‘What We Faced is Not Peaceful Protests, as Claimed, but Large Stone-Pelting Mobs and Attempts at Arson’
Inspector General of Police, Kashmir Range, S.M. Sahai
What does Maulana Shaukat Ahmed Shah’s assassination suggest? Is there desperation among certain people to silence the moderate voices?

That the religious and political leaders of Kashmir are under threat is universal fact. Whether they follow a religiously moderate line or a pro-government political line or even a moderate separatist line, they fall out with the terrorist organisations or the Pakistani agenda. So they always come under threat in varying degrees from time to time. And we have been giving them protection, which we have increased since Maulana Shaukat’s death. In fact, Maulana himself was under protection. Attempts were made on his life earlier, but there was nothing specific lately about enhanced threat to his life. In hindsight, it appears that his open opposition to stone-pelting which he called unIslamic was not liked in certain quarters. He was also talking in terms of peace and reconciliation, all the while keeping his organisation out of politics. This clearly was not going down well with people intending to create trouble here.
But how could Ahl-e-Hadis be completely out of politics when he was closely associated with Yasin Malik and Hurriyat Conference (M)?

It is true that Maulana Shaukat shared the platform with some of the Separatist leaders, but he kept his organisation Jamiat-e-Ahl-e-Hadis out of politics. Even his personal association with political players was of a moderate nature.

FORCE had met Maulana Shaukat in October 2010, when he admitted that he allowed some of his boys to go and participate in protests because they were restless sitting at home when everyone else was out throwing stones. So there was some degree of political consciousness within the Ahl-e-Hadis cadre.

There is no way of verifying why he said that now. But even if this happened, I wouldn’t like to believe that the boys were allowed to go out with any sense of responsibility, because he has openly spoken against stone-pelting. He is on record saying that. The fact is that he headed a very large organisation and in such a large organisation a few errant people can always be expected, especially in the view of the situation that we saw last year and how it affected the youth.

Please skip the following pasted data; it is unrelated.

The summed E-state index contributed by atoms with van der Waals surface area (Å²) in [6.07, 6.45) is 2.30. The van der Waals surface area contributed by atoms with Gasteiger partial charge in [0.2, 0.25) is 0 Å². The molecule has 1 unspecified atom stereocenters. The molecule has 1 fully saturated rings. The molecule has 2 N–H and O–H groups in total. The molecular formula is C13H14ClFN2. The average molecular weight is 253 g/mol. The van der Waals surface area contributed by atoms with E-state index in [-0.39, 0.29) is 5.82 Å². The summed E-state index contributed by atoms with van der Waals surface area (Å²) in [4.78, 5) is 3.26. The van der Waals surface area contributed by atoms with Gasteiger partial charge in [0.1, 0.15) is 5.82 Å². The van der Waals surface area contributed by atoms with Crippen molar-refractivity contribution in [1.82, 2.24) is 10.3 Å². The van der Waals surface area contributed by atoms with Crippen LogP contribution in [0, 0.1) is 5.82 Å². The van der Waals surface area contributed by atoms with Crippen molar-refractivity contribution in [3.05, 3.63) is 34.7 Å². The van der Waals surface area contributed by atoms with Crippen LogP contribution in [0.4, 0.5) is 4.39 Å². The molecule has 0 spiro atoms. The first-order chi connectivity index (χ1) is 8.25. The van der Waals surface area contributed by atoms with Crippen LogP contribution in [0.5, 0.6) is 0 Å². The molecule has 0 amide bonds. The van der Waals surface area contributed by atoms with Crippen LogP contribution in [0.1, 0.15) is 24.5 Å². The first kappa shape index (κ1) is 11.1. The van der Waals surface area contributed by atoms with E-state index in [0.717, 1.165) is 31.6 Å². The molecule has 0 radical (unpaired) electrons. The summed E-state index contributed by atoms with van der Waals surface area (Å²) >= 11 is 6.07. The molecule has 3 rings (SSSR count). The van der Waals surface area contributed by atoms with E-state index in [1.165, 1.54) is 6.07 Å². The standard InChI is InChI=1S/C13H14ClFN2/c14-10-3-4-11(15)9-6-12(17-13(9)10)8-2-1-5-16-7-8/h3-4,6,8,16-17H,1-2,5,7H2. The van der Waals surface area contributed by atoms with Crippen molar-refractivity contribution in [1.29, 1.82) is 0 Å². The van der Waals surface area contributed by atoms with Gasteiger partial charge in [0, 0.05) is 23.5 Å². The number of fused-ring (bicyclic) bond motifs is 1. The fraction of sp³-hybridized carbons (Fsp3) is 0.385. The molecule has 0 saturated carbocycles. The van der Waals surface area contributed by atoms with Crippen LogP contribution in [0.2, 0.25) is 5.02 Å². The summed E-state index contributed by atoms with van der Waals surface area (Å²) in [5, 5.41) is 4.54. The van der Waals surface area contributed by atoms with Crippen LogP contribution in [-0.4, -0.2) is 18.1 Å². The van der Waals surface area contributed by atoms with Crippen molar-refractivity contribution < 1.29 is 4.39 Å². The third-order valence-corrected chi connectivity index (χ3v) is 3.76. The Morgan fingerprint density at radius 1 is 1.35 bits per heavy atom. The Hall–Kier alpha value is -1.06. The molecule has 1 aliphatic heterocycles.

There is a background to why I am saying that he kept his organisation out of politics. A former president of Jamiat-e-Ahl-e-Hadis was killed in 1997. The leader of Ahl-e-Hadis has always been under attack, because this is the only organisation which does not talk about Kashmir in its resolution. It only talks about religion, in a sharp contrast to Jamaat-e-Islami which does talk about Kashmir being a dispute in its resolution. This is something which the terrorist organisations resent about Ahl-e-Hadis. In the past, there was a time some members of Jamiat-e-Ahl-e-Hadis had moved away from this purely religious orientation and had tried to recruit some members of the Jamiat for the now almost defunct Tehreek-ul-Mujahideen and also Lashkar-e-Taiyyaba. Maulana Shaukat had succeeded in putting a stop to this, and by doing this he became an obstacle in the way of the extremist elements taking over the organisation.

What implication will Maulana Shaukat’s death have for you in terms of law and order in the coming months and what will be the implication for the Separatists?

There were a few attempts immediately after his death to create some sort of disturbance. There was stone-pelting in some parts of Srinagar, but it was very, very muted. In fact, even at Maulana’s funeral procession, there was a presence of some miscreants and I believe members of Jamiat-e-Ahl-e-Hadis were quite perturbed about their presence. We are aware that there is a group of radicals floating around here who would try to hijack these issues. As far as Separatist leaders are concerned, we have offered them enhanced security. But actually if one were to look back at the earlier killings of religious or moderate leaders like the Mirwaiz, Abdul Ghani Lone or even the earlier Jamiat president, these are attempts to hijack their base by the use of terror. The implications for the Separatists leaders are quite bad; whichever way they move, they will remain vulnerable. And I think they realise it too. When Professor Abdul Ghani Bhat said a few months ago that our own men were killed by one of our own, he expressed their collective dilemma.

After the Maulana death, during his Friday prayer, Mirwaiz said that the Central government should institute a Parliamentary committee to interact with the Separatist leadership in the Valley at one level and on another level India and Pakistan should start a dialogue process with the Kashmiris. Do you think he is saying this of his own free will or his he under pressure of the extremists?

One thing is clear. The gun has failed in Kashmir. They are also realising that the stone-pelting that they have been indulging in will also not yield any dividends. There is a certain contradiction in this whole situation. The Panchayat elections process has started and the response so far has been very good. Barring one, there has been no political killing so far. Even though the Separatists have been giving calls for boycott, they are half-hearted and people, in any case, are not heeding it.

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